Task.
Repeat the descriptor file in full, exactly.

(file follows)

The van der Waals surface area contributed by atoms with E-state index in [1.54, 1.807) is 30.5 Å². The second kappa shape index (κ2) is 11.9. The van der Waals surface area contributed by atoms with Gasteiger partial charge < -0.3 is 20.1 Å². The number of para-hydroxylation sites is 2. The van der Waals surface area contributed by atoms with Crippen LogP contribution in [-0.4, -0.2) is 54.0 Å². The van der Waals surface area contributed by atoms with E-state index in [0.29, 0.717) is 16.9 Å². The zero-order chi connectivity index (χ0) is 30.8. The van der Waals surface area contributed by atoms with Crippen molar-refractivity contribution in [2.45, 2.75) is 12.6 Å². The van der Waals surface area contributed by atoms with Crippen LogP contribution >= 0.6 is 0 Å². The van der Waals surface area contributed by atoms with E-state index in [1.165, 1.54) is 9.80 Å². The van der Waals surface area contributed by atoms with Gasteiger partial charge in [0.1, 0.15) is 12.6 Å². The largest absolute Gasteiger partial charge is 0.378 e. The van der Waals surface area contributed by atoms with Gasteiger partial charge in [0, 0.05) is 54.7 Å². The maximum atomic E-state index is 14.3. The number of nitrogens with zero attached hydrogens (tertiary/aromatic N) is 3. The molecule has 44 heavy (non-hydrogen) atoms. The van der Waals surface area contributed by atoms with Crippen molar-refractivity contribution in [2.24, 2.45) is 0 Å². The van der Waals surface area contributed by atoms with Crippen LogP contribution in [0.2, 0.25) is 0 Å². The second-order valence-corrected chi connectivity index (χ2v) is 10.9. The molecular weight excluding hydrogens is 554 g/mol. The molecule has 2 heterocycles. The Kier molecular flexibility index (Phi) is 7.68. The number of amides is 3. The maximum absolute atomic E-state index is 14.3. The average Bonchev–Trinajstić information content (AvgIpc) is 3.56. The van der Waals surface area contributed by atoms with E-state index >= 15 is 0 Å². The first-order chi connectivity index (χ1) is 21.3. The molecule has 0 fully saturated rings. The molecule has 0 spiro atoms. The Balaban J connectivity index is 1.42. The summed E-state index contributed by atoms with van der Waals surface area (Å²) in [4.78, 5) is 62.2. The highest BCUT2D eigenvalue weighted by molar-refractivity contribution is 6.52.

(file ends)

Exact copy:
The van der Waals surface area contributed by atoms with E-state index in [1.54, 1.807) is 30.5 Å². The second kappa shape index (κ2) is 11.9. The van der Waals surface area contributed by atoms with Gasteiger partial charge < -0.3 is 20.1 Å². The number of para-hydroxylation sites is 2. The van der Waals surface area contributed by atoms with Crippen LogP contribution in [-0.4, -0.2) is 54.0 Å². The van der Waals surface area contributed by atoms with E-state index in [0.29, 0.717) is 16.9 Å². The zero-order chi connectivity index (χ0) is 30.8. The van der Waals surface area contributed by atoms with Crippen molar-refractivity contribution in [2.45, 2.75) is 12.6 Å². The van der Waals surface area contributed by atoms with Crippen LogP contribution >= 0.6 is 0 Å². The van der Waals surface area contributed by atoms with E-state index in [1.165, 1.54) is 9.80 Å². The van der Waals surface area contributed by atoms with Gasteiger partial charge in [0.1, 0.15) is 12.6 Å². The largest absolute Gasteiger partial charge is 0.378 e. The van der Waals surface area contributed by atoms with Gasteiger partial charge in [0, 0.05) is 54.7 Å². The maximum atomic E-state index is 14.3. The number of nitrogens with zero attached hydrogens (tertiary/aromatic N) is 3. The molecule has 44 heavy (non-hydrogen) atoms. The van der Waals surface area contributed by atoms with Crippen molar-refractivity contribution in [2.24, 2.45) is 0 Å². The van der Waals surface area contributed by atoms with Crippen LogP contribution in [0.2, 0.25) is 0 Å². The second-order valence-corrected chi connectivity index (χ2v) is 10.9. The molecular weight excluding hydrogens is 554 g/mol. The molecule has 2 heterocycles. The Kier molecular flexibility index (Phi) is 7.68. The number of amides is 3. The maximum absolute atomic E-state index is 14.3. The average Bonchev–Trinajstić information content (AvgIpc) is 3.56. The van der Waals surface area contributed by atoms with E-state index >= 15 is 0 Å². The first-order chi connectivity index (χ1) is 21.3. The molecule has 0 fully saturated rings. The molecule has 0 spiro atoms. The Balaban J connectivity index is 1.42. The summed E-state index contributed by atoms with van der Waals surface area (Å²) in [4.78, 5) is 62.2. The highest BCUT2D eigenvalue weighted by molar-refractivity contribution is 6.52.